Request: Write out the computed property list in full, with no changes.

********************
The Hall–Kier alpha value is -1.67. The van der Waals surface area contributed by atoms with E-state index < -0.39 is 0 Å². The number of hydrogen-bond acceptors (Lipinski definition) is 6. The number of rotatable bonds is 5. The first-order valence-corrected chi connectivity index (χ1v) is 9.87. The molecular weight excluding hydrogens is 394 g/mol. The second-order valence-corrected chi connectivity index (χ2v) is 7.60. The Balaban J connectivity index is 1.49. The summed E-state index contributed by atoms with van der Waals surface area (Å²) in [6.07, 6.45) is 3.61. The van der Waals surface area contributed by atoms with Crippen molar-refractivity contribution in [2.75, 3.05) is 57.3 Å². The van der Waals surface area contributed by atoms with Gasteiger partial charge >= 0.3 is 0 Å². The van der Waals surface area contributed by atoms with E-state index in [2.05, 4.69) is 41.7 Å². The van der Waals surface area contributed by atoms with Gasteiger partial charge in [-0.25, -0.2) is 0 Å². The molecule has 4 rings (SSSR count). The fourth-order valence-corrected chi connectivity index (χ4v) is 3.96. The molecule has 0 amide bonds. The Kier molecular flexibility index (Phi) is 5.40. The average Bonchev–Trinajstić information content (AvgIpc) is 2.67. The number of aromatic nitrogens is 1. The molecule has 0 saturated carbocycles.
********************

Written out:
The Hall–Kier alpha value is -1.67. The van der Waals surface area contributed by atoms with E-state index < -0.39 is 0 Å². The number of hydrogen-bond acceptors (Lipinski definition) is 6. The number of rotatable bonds is 5. The first-order valence-corrected chi connectivity index (χ1v) is 9.87. The molecular weight excluding hydrogens is 394 g/mol. The second-order valence-corrected chi connectivity index (χ2v) is 7.60. The Balaban J connectivity index is 1.49. The summed E-state index contributed by atoms with van der Waals surface area (Å²) in [6.07, 6.45) is 3.61. The van der Waals surface area contributed by atoms with Crippen molar-refractivity contribution in [2.75, 3.05) is 57.3 Å². The van der Waals surface area contributed by atoms with Gasteiger partial charge >= 0.3 is 0 Å². The van der Waals surface area contributed by atoms with E-state index in [2.05, 4.69) is 41.7 Å². The van der Waals surface area contributed by atoms with Gasteiger partial charge in [-0.25, -0.2) is 0 Å². The molecule has 4 rings (SSSR count). The fourth-order valence-corrected chi connectivity index (χ4v) is 3.96. The molecule has 0 amide bonds. The Kier molecular flexibility index (Phi) is 5.40. The average Bonchev–Trinajstić information content (AvgIpc) is 2.67. The number of aromatic nitrogens is 1. The molecule has 0 saturated carbocycles.